Equipment: EOS 5D Mark III EF17-40mm f/4.0L USM
EXIF: 17mm f/16 1/125 ISO 50
This shot appeared in my Ladakh Photo Story in Aug 2014 issue of ‘Smart Photography’, India’s leading photography magazine.
Ice Needles at Tso Moriri
End of May 2013. For us in plains, it was peak summers. In Ladakh, spring was still in the air. Tso Moriri (Lake Moriri) was in the melt and closer to its edge, there was a thick honeycomb of pristine white ice needles. Some unseen undercurrent was creating a clear curved divide giving the surface of the lake 2 brilliantly differing hues of turquoise and purple. At the far end of the lake, on the horizon, were the hallmark barren beige mountains of Ladakh. Dense cumulus clouds, seemingly made of fluffy cotton, were gently wafting over the horizon. The challenge was to capture it all.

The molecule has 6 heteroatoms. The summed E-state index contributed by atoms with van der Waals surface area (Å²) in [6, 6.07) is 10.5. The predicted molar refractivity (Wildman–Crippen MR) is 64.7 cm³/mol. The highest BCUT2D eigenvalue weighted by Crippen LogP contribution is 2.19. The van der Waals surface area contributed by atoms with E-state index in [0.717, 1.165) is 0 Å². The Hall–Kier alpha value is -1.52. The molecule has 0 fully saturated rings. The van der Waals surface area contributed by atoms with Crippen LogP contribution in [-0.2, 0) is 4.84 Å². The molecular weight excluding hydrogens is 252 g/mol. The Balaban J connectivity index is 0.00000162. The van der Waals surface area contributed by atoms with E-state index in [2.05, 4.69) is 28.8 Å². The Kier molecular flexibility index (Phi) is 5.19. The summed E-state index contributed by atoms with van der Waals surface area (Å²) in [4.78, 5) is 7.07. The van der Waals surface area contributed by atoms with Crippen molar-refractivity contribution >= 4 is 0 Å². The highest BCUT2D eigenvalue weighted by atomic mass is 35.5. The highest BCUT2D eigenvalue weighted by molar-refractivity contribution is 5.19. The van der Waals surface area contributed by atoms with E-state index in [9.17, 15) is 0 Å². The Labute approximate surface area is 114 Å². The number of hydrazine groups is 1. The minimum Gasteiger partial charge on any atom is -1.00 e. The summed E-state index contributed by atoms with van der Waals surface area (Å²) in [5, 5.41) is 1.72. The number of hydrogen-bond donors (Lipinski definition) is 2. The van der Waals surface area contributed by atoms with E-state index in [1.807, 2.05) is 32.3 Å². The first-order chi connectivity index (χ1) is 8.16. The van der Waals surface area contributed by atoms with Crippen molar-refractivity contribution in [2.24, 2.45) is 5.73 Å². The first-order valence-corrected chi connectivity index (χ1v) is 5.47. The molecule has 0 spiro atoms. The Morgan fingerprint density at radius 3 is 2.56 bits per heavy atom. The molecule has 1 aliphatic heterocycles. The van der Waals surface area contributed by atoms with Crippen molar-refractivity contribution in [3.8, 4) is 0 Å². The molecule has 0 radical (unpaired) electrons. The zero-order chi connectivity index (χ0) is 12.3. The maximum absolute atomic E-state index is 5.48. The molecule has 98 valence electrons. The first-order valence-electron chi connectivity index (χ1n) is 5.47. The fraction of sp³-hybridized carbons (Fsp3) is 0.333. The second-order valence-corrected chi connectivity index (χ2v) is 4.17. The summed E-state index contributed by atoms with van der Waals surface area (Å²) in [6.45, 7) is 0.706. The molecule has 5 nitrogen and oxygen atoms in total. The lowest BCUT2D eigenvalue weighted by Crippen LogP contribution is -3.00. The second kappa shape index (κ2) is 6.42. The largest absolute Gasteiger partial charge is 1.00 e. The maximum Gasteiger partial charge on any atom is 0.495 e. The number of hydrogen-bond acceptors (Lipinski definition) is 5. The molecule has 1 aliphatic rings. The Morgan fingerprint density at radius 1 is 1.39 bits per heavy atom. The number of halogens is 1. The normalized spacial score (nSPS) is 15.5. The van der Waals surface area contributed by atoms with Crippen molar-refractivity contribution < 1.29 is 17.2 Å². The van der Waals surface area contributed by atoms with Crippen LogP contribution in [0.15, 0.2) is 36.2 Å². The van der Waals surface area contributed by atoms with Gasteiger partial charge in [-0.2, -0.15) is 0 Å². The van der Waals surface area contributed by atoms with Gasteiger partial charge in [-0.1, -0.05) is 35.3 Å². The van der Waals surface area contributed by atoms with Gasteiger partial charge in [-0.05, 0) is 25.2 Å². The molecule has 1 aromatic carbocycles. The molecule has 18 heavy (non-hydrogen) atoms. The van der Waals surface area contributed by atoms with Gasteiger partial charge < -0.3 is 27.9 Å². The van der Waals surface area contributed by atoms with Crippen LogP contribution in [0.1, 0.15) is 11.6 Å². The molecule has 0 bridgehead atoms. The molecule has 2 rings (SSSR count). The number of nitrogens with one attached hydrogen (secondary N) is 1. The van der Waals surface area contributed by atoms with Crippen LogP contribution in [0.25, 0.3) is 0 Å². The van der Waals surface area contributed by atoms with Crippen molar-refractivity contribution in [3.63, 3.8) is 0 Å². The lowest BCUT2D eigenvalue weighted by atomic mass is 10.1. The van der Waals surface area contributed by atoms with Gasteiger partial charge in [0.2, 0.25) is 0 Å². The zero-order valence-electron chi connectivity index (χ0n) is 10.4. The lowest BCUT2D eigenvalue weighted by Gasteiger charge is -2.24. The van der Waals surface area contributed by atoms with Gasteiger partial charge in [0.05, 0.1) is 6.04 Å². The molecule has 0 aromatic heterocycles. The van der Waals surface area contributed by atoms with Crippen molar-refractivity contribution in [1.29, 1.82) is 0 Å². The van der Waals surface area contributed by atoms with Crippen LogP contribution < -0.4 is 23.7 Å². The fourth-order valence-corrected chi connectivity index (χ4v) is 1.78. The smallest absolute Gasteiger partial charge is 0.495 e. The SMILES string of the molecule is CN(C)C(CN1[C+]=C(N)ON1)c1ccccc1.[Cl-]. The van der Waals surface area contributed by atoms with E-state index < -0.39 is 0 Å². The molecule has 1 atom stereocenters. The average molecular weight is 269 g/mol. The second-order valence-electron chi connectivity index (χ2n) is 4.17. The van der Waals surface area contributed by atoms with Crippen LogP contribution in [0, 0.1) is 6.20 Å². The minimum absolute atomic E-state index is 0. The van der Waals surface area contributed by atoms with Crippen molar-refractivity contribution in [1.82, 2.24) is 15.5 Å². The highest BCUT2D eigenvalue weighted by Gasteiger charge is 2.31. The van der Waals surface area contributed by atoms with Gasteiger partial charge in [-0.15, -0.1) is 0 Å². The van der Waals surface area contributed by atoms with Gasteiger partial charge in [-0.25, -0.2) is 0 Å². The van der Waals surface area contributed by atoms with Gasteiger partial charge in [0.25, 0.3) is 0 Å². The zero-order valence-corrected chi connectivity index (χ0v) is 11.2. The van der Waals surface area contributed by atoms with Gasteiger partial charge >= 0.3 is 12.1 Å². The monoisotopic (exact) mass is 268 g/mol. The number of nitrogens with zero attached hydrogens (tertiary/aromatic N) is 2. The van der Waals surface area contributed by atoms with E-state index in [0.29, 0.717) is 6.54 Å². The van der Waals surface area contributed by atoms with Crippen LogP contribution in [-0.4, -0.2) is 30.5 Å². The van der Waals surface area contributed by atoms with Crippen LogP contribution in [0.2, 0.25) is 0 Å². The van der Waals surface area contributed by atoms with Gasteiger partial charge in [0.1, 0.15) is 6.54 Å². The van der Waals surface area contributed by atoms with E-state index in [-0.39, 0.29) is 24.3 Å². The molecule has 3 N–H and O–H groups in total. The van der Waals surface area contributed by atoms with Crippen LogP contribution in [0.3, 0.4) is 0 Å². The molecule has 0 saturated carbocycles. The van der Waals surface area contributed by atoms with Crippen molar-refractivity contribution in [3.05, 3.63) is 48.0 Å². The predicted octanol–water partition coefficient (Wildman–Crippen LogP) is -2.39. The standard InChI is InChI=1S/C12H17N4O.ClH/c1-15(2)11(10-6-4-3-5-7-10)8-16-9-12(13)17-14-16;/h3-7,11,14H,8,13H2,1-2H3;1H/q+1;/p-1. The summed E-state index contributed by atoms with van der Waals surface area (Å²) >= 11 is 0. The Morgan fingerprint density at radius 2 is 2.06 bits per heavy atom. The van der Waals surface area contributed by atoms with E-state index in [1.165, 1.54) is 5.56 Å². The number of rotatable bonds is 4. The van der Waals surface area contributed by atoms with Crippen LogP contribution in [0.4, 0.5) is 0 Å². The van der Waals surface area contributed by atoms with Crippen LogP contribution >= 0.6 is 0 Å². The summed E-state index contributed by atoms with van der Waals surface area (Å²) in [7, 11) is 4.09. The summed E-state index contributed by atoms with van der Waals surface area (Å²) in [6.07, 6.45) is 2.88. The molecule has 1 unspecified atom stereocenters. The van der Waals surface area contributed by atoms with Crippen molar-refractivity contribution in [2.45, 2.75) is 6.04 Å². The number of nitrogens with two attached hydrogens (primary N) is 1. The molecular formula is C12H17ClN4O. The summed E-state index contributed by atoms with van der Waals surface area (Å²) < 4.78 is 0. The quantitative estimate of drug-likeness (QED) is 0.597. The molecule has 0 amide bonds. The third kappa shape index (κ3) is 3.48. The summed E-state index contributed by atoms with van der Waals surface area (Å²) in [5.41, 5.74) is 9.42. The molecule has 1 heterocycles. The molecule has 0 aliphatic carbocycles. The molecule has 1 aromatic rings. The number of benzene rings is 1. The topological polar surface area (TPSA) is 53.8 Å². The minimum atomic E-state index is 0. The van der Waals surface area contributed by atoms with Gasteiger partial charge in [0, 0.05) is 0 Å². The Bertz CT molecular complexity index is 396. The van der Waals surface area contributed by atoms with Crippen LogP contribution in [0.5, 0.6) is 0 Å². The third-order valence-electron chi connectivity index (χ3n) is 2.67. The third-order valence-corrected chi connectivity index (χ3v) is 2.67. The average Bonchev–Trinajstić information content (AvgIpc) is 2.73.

I decided to go ultra-wide (17mm) with an ultra narrow aperture (f/16). Even with ISO 50, I still was on 1/125 shutter speed. These settings gave me a depth of field till infinity. I knew that the ultra wide lens would also give greater prominence to the beautiful foreground element (the ice needles) while keeping all the background elements in sharp focus. Since the shutter speed was way faster than the necessary ‘inverse of focal length’ requirement, I decided to shoot hand-held. I kneeled, just about a metre or so away from the ice needles (as the hyperfocal distance at 17mm is less than a metre – 0.6 metres, to be precise), focused on those, used the bottom 1/3rd of the frame to exaggerate the foreground and shot. The result was this piece of beauty.